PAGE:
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You bought your new vehicle, now what?

You bought your new vehicle, now what?

You just bought your new vehicle, now what? Well, it depends on the planned use when it comes to modifications and outfitting. However, there are a few upgrades that I would recommend for pretty much any adventure vehicle, regardless if it will ever leave the pavement.


Either a portable or hard-mounted air compressor is recommended as one of the first accessories. One of the first skills you should learn is deflating or airing down your tires when leaving the pavement. Reducing the air not only increases traction on loose surfaces but also increases ride comfort. Trust me, my Jeep has leaf springs on all four corners, the ride improves.

When returning to the pavement, you need to air the tires back to the highway pressure. To do so, you need an air source. Several companies out there offer air compressors, both in a portable solution as well as hard-mount. The size of the tire and the need for extra CFM will determine what size is best suitable for your application.


Unless you picked up a vehicle with an off-road package, such as a ZR2, TRD, or Rubicon, more than likely the tires are subpar and really are only designed for street use. Even if your travels will mainly be on the pavement, upgrading tires to an all-terrain tread pattern with a properly rated weight rating will increase the stability of the vehicle when loaded with all of your travel gear. Everyone has their favorite brand of tire and is usually loyal to the tire based on experience. If you don't have a favorite brand yet, lots of website and print magazines do long-term testing in all traction situations. This should be a great starting point in choosing a tire for your vehicle.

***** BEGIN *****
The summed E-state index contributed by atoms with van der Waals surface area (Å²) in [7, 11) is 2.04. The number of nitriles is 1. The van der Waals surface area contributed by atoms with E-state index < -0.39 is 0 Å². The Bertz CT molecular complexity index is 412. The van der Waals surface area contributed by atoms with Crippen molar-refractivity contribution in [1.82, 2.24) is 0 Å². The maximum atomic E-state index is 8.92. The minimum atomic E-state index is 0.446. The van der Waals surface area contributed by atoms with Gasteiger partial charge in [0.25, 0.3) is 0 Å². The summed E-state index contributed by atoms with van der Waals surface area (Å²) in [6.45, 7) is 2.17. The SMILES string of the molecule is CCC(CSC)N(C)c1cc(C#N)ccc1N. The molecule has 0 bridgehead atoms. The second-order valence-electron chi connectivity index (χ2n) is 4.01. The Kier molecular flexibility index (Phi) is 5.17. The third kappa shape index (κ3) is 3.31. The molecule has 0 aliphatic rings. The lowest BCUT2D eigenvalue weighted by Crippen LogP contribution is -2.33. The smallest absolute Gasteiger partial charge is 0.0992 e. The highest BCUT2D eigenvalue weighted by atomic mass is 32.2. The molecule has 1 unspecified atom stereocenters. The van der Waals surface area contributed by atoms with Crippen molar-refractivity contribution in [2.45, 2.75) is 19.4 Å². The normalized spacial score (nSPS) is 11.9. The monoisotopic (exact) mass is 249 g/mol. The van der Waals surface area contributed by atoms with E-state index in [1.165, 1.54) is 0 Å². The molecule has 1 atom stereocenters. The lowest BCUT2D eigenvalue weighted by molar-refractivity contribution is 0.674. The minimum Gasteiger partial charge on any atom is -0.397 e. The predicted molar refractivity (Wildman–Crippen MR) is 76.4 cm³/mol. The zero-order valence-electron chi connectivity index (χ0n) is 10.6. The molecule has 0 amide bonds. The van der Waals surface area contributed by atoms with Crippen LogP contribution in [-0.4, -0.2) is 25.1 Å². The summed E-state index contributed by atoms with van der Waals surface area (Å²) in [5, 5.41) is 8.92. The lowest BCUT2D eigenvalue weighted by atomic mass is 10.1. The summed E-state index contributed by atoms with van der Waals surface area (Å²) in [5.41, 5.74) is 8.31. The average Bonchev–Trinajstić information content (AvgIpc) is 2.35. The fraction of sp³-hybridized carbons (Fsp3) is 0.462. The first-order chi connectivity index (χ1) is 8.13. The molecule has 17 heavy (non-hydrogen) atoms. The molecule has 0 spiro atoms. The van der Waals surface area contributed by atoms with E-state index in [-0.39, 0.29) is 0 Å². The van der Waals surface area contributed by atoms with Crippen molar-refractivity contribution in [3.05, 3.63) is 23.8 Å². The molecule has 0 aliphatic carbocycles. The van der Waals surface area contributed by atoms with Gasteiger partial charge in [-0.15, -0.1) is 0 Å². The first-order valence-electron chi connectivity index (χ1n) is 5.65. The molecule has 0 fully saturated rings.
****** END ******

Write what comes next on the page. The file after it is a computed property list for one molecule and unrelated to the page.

Depending on the vehicle, how it is equipped, or the amount of gear you carry regularly will determine wether or not an upgraded suspension system is needed.

Companies like Old Man Emu and Teraflex have engineered suspension systems that not only improve the ride-quality but also improve payload handling. These companies offer a variety of heights to work with factory sized tires or to allow the fitment of larger tires

Recovery Gear

If you are planning on leaving the pavement, quality recovery gear is a must. At a minimum, every vehicle should have a rated snatch strap, bow shackles, and gloves. If your vehicle doesn't have a factory recovery point, receiver hitch links will work in a pinch. If you have a Toyota Tacoma, 200 Series Land Cruiser, or new Ford Ranger, ARB offers a rated recovery point that attaches directly to the chassis.

If you have room for storage, a quality set of recovery boards by Maxtrax or TRED is also great recovery gear addition, especially if traveling in sand or snow.

With just a few key upgrades and accessories, you are now ready to start exploring. Next up, we will go into a few more advanced modifications as your exploring becomes a little more technical or remote.

Blog Post by Steven M. Bisig - Mule Marketing Dept. 

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